Do more with your data

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Google Analytics allows you to drop in a script and immediately get value out of the box. It’s a helpful tool, but its limitations are quickly apparent to those of us who want to do more with data.

In this webinar, Eric Dodds talks with Alex Dovenmuehle, an experienced data engineer and consultant with a background working at startups like Mattermost and huge businesses like Heroku. Alex details the limitations of GA, highlights the advantages of warehouse first analytics, and then he shows you how to leverage RudderStack to replace Google Analytics.

Here's what Eric and Alex cover:

  • The limitations of Google Analytics

  • How to migrate to RudderStack to replace GA

  • How to replicate the built-in GA analytics functionality

  • Tracking the full customer journey with RudderStack

  • Leveraging the full power of RudderStack to capture data about users from the first time they view your website to their usage inside your product

  • Tracking ad campaigns and conversions with RudderStack

  • Q&A

Speakers

Eric Dodds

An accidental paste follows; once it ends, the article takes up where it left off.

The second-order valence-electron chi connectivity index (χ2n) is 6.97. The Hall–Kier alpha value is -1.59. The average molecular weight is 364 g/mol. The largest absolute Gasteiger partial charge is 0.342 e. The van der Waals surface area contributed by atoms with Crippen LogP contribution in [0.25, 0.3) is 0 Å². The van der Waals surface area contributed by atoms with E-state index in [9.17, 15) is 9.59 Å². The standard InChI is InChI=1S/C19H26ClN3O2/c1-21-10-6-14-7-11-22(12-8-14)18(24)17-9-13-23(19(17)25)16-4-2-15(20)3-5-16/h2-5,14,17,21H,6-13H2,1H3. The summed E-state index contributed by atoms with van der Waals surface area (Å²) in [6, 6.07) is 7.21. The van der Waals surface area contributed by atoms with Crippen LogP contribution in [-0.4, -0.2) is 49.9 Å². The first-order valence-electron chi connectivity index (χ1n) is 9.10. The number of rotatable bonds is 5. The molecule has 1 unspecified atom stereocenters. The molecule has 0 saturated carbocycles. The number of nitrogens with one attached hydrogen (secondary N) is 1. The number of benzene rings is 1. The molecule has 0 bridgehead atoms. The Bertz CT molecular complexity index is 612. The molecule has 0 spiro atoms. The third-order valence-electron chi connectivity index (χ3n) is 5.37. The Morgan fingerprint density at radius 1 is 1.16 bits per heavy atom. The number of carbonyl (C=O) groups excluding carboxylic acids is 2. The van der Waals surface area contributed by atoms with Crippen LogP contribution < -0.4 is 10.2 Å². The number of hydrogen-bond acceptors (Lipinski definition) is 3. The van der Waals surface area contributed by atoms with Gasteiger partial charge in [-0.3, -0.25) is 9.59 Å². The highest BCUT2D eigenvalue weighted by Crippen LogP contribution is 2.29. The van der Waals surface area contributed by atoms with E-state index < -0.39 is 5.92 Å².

Growth at RudderStack

Eric leads growth at RudderStack and has a long history of helping companies architect customer data stacks to use their data to grow.

Alex Dovenmuehle
Co-Founder at Big Time Data

Alex is obsessed with driving business impact with data and automation. He's always looking to create automated and scalable business processes, supported by software and data, that allow businesses to scale their operations.

Transcript

Eric Dodds (00:00)

Thank you for joining us. We'll do some intros here, but we're going to talk about how to replace Google Analytics with RudderStack, a very provocative subject that I'm really excited to dive into because I've used both tools extensively, even before I joined RudderStack. So here's what we're going to cover today. So we're going to talk about the limitations of Google Analytics, which some of those may seem obvious, but some of them may not. And then we'll also talk about what Google Analytics is good for because it is really helpful for some particular things in the stack.